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Figure 3: CRACR2A plays an important role in Orai1-mediated SOCE in T cells. (a) SOCE measurements in Jurkat and HEK293 cells depleted of CRACR2A and CRACR2B. Top panel, averaged responses from Jurkat T cells: scrambled (Scr, n = 75 cells), CRACR2A (R2A, n = 79), or CRACR2B (R2B, n = 70) siRNAs. Bottom, averaged responses from HEK293 cells: Scr (n = 41), R2A (n = 47) or R2B (n = 49). Bar graphs represent averaged peak [Ca2+]i ± s.e.m. from three independent experiments. (b) Measurement of IL-2 expression in Jurkat T cells transfected with siRNAs. A representative of three independent experiments is shown. (c) Real-time PCR analysis of human CRACR2A and CRACR2B transcripts from various tissues and cell lines. Normalized mRNA levels are plotted relative to those of brain tissue. Data represent average ± s.d. from 2 independent experiments performed in triplicate. * indicates tissues or cell-lines showing high expression of CRACR2A transcripts, distinct from CRACR2B. (d) Expression of CRACR2A and CRACR2B in murine primary cells. The mRNA levels of CRACR2A or CRACR2B were measured from mouse embryonic fibroblasts (MEFs), thymocytes (Thy), naïve CD4+ T cells (Naïve), effector CD4+ (ThN), or CD8+ (CTL) T cells. Normalized mRNA levels are plotted relative to those of MEFs. N.D., not detected. Data represent average ± s.d. from 2 independent experiments performed in triplicate. (e) Examination of functional redundancy between CRACR2 proteins. SOCE was measured in HEK293 cells stably expressing control (Scr, black trace, n = 46 cells) or CRACR2B shRNA (red, n = 49). CRACR2B-depleted cells with ectopic expression of CRACR2A (R2A, blue, n = 41) or CRACR2B (R2B, cyan, n = 43) were examined for SOCE. A representative of three independent experiments is shown. The plasmids contain IRES-GFP and GFP+ cells were selected for analysis. (f) Effect of CRACR2 protein expression on Orai1-mediated SOCE. SOCE was measured in Orai1- MEFs expressing CRACR2A or CRACR2B together with Orai1. Each trace shows averaged responses from 25 (vector), 30 (Orai1), 35 (Orai1+R2A) or 33 (Orai1+R2B) MEFs. The bar graph shows averaged peak [Ca2+]i ± s.e.m. from three independent experiments.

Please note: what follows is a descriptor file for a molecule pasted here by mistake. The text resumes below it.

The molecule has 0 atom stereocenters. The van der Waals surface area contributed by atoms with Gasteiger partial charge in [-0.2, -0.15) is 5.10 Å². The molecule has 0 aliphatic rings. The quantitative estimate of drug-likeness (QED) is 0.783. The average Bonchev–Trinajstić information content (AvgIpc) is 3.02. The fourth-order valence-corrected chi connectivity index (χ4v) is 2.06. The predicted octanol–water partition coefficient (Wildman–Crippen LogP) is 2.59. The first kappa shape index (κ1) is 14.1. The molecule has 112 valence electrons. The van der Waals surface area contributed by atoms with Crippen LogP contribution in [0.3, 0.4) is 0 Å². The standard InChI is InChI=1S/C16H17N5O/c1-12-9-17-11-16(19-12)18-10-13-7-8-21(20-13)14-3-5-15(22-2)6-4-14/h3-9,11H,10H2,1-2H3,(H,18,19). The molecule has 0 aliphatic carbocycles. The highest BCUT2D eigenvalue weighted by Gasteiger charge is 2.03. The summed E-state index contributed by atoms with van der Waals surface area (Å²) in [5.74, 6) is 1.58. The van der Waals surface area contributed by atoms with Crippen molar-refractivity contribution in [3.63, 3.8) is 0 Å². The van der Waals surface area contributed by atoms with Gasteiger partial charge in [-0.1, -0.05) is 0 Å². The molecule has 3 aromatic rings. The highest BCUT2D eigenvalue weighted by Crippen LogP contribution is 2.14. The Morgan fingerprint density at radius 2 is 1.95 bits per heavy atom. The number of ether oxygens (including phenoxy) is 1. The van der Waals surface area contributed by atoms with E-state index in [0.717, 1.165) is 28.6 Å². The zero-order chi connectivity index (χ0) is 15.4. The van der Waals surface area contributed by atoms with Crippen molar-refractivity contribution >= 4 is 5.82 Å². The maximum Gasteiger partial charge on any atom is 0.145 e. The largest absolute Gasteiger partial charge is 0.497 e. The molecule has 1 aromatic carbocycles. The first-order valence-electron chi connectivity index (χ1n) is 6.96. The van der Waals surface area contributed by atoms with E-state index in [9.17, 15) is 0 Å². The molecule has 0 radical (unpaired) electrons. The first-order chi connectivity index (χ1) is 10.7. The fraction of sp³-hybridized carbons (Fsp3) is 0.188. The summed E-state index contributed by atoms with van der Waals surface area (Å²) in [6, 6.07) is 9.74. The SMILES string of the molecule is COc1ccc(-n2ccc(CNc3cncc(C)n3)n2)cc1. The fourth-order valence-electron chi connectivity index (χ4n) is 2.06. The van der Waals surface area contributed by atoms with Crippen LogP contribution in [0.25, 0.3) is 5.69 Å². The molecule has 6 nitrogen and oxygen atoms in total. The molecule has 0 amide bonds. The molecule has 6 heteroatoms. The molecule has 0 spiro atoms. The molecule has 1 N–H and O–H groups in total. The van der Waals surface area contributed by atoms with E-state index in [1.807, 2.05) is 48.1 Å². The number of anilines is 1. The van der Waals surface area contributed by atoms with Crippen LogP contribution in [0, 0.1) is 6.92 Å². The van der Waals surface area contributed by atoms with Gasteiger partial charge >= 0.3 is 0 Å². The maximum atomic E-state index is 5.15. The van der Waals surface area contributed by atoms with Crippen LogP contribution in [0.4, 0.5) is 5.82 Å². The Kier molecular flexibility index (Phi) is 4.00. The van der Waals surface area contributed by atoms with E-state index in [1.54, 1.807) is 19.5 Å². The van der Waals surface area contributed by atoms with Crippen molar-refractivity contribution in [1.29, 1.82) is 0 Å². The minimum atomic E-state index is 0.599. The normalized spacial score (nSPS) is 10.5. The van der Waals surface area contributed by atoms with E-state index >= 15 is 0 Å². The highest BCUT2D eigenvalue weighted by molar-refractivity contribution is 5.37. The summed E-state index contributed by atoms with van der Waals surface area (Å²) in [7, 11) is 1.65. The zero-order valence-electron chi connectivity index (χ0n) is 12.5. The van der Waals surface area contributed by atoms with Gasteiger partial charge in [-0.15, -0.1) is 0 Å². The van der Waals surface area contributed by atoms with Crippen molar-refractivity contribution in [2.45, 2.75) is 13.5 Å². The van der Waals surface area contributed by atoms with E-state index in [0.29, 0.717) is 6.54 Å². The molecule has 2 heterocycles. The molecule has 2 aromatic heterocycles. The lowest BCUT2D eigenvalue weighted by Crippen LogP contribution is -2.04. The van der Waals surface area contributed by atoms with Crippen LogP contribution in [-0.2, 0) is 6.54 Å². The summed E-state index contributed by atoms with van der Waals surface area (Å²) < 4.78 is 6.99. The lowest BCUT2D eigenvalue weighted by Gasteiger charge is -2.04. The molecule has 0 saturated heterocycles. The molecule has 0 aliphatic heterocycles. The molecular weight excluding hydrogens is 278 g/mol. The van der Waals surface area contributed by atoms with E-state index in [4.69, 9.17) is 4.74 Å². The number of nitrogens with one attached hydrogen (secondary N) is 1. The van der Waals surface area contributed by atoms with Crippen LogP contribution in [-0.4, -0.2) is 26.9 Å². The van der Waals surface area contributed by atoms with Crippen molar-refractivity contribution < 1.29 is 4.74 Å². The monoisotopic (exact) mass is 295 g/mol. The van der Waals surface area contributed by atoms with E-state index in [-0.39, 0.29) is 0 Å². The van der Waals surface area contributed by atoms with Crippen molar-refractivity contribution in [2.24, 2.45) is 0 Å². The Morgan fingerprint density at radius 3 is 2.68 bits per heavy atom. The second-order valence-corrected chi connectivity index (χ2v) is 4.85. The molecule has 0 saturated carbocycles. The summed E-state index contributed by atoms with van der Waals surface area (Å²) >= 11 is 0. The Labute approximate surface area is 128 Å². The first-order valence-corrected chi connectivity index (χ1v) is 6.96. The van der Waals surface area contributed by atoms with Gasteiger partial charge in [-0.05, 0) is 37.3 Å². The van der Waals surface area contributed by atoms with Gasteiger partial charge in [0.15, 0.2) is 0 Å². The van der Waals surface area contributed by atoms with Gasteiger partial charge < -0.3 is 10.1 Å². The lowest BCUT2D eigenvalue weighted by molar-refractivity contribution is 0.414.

Mentions: To examine the physiological role of CRACR2 proteins, we measured SOCE in Jurkat T cells upon siRNA-mediated depletion of CRACR2A or CRACR2B. As seen in Fig. 3a, depletion of CRACR2A decreased SOCE by 50% while that of CRACR2B had a mild effect. Consistent with a decrease in SOCE, depletion of CRACR2A resulted in a stronger impairment in IL-2 production by Jurkat T cells than CRACR2B knockdown (Fig. 3b). Surprisingly, in HEK293 cells, depletion of CRACR2B had a stronger effect on SOCE than that of CRACR2A (Fig. 3a, bottom). Specificity and efficiency of CRACR2 knockdown was examined by RT-PCR and immunoblotting (Supplementary Information, Fig. S6a–d). To determine the reason for the differences between Jurkat and HEK293 cells, we measured the expression levels of CRACR2 transcripts in various human tissues and cell lines. Quantitative RT-PCR analysis revealed abundant expression of CRACR2A transcripts in spleen and thymus distinct from CRACR2B (Fig. 3c). Among cell lines, CRACR2A transcripts were higher in Jurkat T cells when compared with HEK293 or HeLa cells, while those of CRACR2B were higher in HEK293 cells (Fig. 3c). Since CRACR2A transcripts were abundant in Jurkat T cells, we examined their expression in primary T cells. Murine thymocytes, naïve and effector CD4+ T cells showed high expression of CRACR2A transcripts when compared with murine embryonic fibroblasts (MEFs), while CRACR2B transcripts were very low (Fig. 3d). These data suggest that the relative contribution of CRACR2A and CRACR2B in SOCE in T cells versus HEK293 cells is partially due to differences in their expression levels.


A novel EF-hand protein, CRACR2A, is a cytosolic Ca2+ sensor that stabilizes CRAC channels in T cells.

Srikanth S, Jung HJ, Kim KD, Souda P, Whitelegge J, Gwack Y - Nat. Cell Biol. (2010)